At the end of the first two years of curriculum integration (1998-99 & 1999-2000) a trend of decreased student performance in Medical Pharmacology was also observed when analyzing student scores obtained on the NBME shelf exam:
One might ask “why” there was a decrease in NBME test scores? It seems unlikely that longer “fatiguing” exams (a series of acute events) could decrease student performance on a standardized exam given at the end of the year. While there is more than one possible explanation, my best guess is that the decrease in NBME scores reflects the fact that the pharmacology course became significantly more “spread out” over the entire academic year (from August to May), resulting in lower student retention of the subjects covered at in the Fall semester. Prior to 1996-97, the pharmacology course began in February and ended in May (~ 3 hours per day), with no other significant competition in the curriculum. My hypothesis is that giving the entire course just prior to a standardized NBME exam most likely increases student performance, due to a more significant contribution of short-term retention. The fact that the end-of-course class average did not show a similar dip at the end of the 1999 & 200 academic year suggests that integration of the curriculum per se did not decrease exam performance (as one separate indicator of learning).
After recognizing the “potential” negative impact of curricular change on exam performance in our Medical Pharmacology course I began an ongoing dialog (over several years) with our Owl Club representatives to try and determine what resources we could possibly provide that might increase student learning & help students to review & master our material. As a result of these discussions I made a series of changes to the Medical Pharmacology curriculum that included:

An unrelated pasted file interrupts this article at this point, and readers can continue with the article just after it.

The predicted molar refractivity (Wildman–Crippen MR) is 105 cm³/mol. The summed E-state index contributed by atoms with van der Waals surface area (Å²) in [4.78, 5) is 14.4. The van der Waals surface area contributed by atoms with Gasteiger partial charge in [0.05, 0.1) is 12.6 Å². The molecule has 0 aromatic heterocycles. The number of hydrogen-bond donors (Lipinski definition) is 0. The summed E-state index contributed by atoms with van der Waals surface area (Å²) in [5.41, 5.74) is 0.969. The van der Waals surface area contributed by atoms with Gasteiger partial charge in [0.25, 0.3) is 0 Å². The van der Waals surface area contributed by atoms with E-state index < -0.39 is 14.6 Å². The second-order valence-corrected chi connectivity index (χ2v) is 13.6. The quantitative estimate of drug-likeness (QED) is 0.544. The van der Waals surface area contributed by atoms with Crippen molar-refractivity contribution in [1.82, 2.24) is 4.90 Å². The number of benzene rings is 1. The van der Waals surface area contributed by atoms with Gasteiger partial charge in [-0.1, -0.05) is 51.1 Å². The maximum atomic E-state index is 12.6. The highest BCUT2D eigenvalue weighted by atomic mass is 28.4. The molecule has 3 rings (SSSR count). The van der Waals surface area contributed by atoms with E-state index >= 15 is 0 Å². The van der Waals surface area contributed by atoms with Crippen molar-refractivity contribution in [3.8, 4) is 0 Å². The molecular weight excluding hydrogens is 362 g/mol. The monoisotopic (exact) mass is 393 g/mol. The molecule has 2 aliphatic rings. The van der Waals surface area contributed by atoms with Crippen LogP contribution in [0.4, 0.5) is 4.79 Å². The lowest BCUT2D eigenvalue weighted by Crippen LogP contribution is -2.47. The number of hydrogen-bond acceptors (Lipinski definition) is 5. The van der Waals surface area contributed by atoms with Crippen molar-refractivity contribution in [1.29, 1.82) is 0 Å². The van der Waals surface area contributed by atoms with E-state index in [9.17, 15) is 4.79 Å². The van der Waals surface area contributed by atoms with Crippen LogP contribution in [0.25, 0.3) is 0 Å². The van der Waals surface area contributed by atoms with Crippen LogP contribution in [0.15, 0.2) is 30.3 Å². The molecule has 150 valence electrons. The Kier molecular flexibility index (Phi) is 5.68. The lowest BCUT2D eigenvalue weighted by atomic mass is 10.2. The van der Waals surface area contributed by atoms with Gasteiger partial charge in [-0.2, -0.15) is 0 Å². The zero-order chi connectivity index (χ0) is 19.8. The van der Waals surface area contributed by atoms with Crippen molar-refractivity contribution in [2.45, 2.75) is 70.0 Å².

After two years the downward trend in NBME scores reversed. As shown in the attached figure, our students performance on the shelf exam rebounded during the 2000-2001 academic year & remained between the 70th and 80th national percentile during the next 5 years until Katrina. While I would like to believe that the changes we made are directly responsible for the rebound, I know that education is an in-exact science. Part of the explanation could very well be that students (in response to feedback from classmates ahead of them) “adapted” their study habits, thus resulting in enhance performance on the NBME exam. Since we did not have a separate randomly selected “control group” that was un-exposed to our newly provided resources, we will probably never know the real answer. (I considered such a design impractical).
During the 2008-09 academic year I initiated the development & implementation of active learning strategies in classroom instruction for both our graduate & medical curriculum. For the graduate curriculum I developed a one-credit pilot course on "Concepts in Pharmacology". In the medical curriculum I collaborated with two department colleagues to convert 7 traditional Medical Pharmacology lectures to "Just-in-Time-Teaching" sessions with "Peer Instruction". (These active learning strategies are described at the end of Section 5). The use of Peer Instruction significantly increased class performance on questions from 63.3% (1st vote) to 89.4% (2nd vote)(n=20, p<0.0001). Further expansion of these techniques is planned for the 2009-10 academic year.